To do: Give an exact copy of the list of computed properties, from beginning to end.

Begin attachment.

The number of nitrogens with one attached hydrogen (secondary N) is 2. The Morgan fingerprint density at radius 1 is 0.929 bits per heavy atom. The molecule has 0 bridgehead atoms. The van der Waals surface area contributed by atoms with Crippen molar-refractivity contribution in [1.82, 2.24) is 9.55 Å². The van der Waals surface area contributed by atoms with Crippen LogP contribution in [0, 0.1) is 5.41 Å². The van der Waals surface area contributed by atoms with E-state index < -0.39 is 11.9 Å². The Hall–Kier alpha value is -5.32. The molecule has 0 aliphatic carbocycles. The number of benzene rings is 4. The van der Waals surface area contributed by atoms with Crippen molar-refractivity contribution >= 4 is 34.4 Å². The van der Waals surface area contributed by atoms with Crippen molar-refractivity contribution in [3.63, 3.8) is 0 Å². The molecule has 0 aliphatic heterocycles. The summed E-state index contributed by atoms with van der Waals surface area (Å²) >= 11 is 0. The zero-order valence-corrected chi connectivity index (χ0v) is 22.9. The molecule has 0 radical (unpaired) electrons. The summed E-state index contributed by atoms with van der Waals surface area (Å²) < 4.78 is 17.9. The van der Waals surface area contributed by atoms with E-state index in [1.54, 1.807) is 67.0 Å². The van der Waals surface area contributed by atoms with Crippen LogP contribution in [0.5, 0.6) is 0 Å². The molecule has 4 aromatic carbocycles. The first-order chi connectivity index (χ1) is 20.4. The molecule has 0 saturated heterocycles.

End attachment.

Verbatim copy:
The number of nitrogens with one attached hydrogen (secondary N) is 2. The Morgan fingerprint density at radius 1 is 0.929 bits per heavy atom. The molecule has 0 bridgehead atoms. The van der Waals surface area contributed by atoms with Crippen molar-refractivity contribution in [1.82, 2.24) is 9.55 Å². The van der Waals surface area contributed by atoms with Crippen LogP contribution in [0, 0.1) is 5.41 Å². The van der Waals surface area contributed by atoms with E-state index < -0.39 is 11.9 Å². The Hall–Kier alpha value is -5.32. The molecule has 0 aliphatic carbocycles. The number of benzene rings is 4. The van der Waals surface area contributed by atoms with Crippen molar-refractivity contribution >= 4 is 34.4 Å². The van der Waals surface area contributed by atoms with Crippen molar-refractivity contribution in [3.63, 3.8) is 0 Å². The molecule has 0 aliphatic heterocycles. The summed E-state index contributed by atoms with van der Waals surface area (Å²) >= 11 is 0. The zero-order valence-corrected chi connectivity index (χ0v) is 22.9. The molecule has 0 radical (unpaired) electrons. The summed E-state index contributed by atoms with van der Waals surface area (Å²) < 4.78 is 17.9. The van der Waals surface area contributed by atoms with E-state index in [1.54, 1.807) is 67.0 Å². The van der Waals surface area contributed by atoms with Crippen LogP contribution in [0.5, 0.6) is 0 Å². The molecule has 4 aromatic carbocycles. The first-order chi connectivity index (χ1) is 20.4. The molecule has 0 saturated heterocycles.